A Dog's After Life?
I write in response to the baffling story about pet psychic Diane Forestell ["Kibbles and Karma," Metro, Jan. 19]. The writing was so subtle that I was unable to determine just what was being parodied. Was it the region's spiritual vacuum? Or our obsession with our pets? A critique of how recklessly some of us spend our money? And why is your paper placing satire in the Metro section, anyway? The Northern Virginia SPCA is sponsoring "parapsychology" psychic seminars? Certainly, this is satire . . . isn't it?
David A. Harris is incorrect in stating that when Congress granted Raoul Wallenberg honorary U.S. citizenship in 1981 "it was only the second time in history that Congress had taken such action" [op-ed, Jan. 18].
Previous recipients were Lafayette and Winston Churchill.
--Daniel H. Borinsky
No Site, No Blight
The Jan. 24 Metro article "Wire Wary" focused on gripes about a proposed telecommunications building on a farm near Burkittsville. It didn't give the particulars of the matter, such as the obvious acceptability of the arrangement to the property owner and the communications firm's apparent intent to comply with the law. Much voice, however, was given to the parties who oppose the facility.
The story treated as legitimate concerns that the building would spoil a famous Civil War battle site. Well, not exactly a battle site, but a staging area for the Battle of Antietam. Yet Antietam is west of Burkittsville, while the farm in question lies to the east.
The real story is that we are becoming a nation of whiners looking for reasons to be offended. The media should not feed into these neuroses by reporting them as news.
In "America and England: An Enduring Bond" [Weekend, Jan. 21], Michael O'Sullivan wrote:
"Tempers also flared during the Civil War after attacks were made on the Union by Confederate ships that had been equipped in British ports. And then again, just a few decades later, during the War of 1812, the British themselves stormed Washington, burning the Capitol and the White House in 1814."
A few decades later? Was this an error not caught in proofreading, or does O'Sullivan not know the dates of the Civil War (1861 to 1865) or the War of 1812?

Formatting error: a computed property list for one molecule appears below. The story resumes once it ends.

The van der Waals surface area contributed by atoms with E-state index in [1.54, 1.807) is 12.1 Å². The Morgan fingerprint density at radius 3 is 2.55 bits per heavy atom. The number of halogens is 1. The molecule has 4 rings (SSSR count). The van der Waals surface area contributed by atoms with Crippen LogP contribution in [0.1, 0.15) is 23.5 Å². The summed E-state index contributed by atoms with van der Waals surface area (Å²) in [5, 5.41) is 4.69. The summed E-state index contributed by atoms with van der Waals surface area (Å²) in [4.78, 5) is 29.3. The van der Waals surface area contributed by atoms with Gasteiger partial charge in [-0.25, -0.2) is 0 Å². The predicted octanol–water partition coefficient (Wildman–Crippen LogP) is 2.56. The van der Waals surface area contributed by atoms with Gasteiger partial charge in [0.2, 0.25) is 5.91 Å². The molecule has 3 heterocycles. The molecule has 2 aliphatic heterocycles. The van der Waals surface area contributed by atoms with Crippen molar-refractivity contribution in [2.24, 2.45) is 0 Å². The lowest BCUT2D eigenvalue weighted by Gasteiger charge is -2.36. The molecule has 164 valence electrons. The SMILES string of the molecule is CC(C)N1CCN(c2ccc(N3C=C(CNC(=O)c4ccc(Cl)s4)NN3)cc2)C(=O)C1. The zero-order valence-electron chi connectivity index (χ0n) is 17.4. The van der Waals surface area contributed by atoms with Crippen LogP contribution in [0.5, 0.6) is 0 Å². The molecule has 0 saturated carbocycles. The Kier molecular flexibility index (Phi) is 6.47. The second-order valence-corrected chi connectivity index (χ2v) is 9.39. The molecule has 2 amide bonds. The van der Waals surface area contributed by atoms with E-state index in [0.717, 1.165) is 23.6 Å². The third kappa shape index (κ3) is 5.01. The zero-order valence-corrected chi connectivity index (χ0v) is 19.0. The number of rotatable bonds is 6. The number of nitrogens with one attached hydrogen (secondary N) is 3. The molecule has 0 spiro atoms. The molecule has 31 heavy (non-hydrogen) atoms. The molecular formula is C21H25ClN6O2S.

An Old Soldier
Leonard Shapiro's article on Jacksonville Jaguars Coach Tom Coughlin ["Leave It to 'Beaver' to Get Jaguars Ready," Sports, Jan. 21] contained an error with regard to the military background of Coughlin's coach at Syracuse, the legendary Ben Schwartzwalder. Shapiro referred to Schwartzwalder as "the old Marine." Actually, Schwartzwalder was a U.S. Army paratrooper in the 82nd Airborne Division during World War II. He was a company commander in the 507th Parachute Infantry Regiment on D-Day.
--Gregory G. Paspatis
Jeeves on the Job
At the risk of sounding like a nit-picking grump, I must respond to Nancy Lorince's essay, "Staying at Home in the Lap of Luxury" [Style, Jan. 21] by pointing out that P. G. Wodehouse's character Jeeves--despite the delusion of a certain dot-com--is not a butler.
Jeeves is a gentleman's gentleman. The difference is important. A butler serves a household, a gentleman's gentleman serves, well, a gentleman. Although Jeeves can buttle with the best of them, that is not his job. His job is to soften the jagged edges of life when they threaten to tear open the gossamer bubble that Bertie Wooster has created around himself--whether those edges consist of angry aunts, simpering fiancees or a policeman who objects to having his helmet stolen on Boat Race Night.
If only we all had a Jeeves in our lives. As long as we remembered to give him his proper title.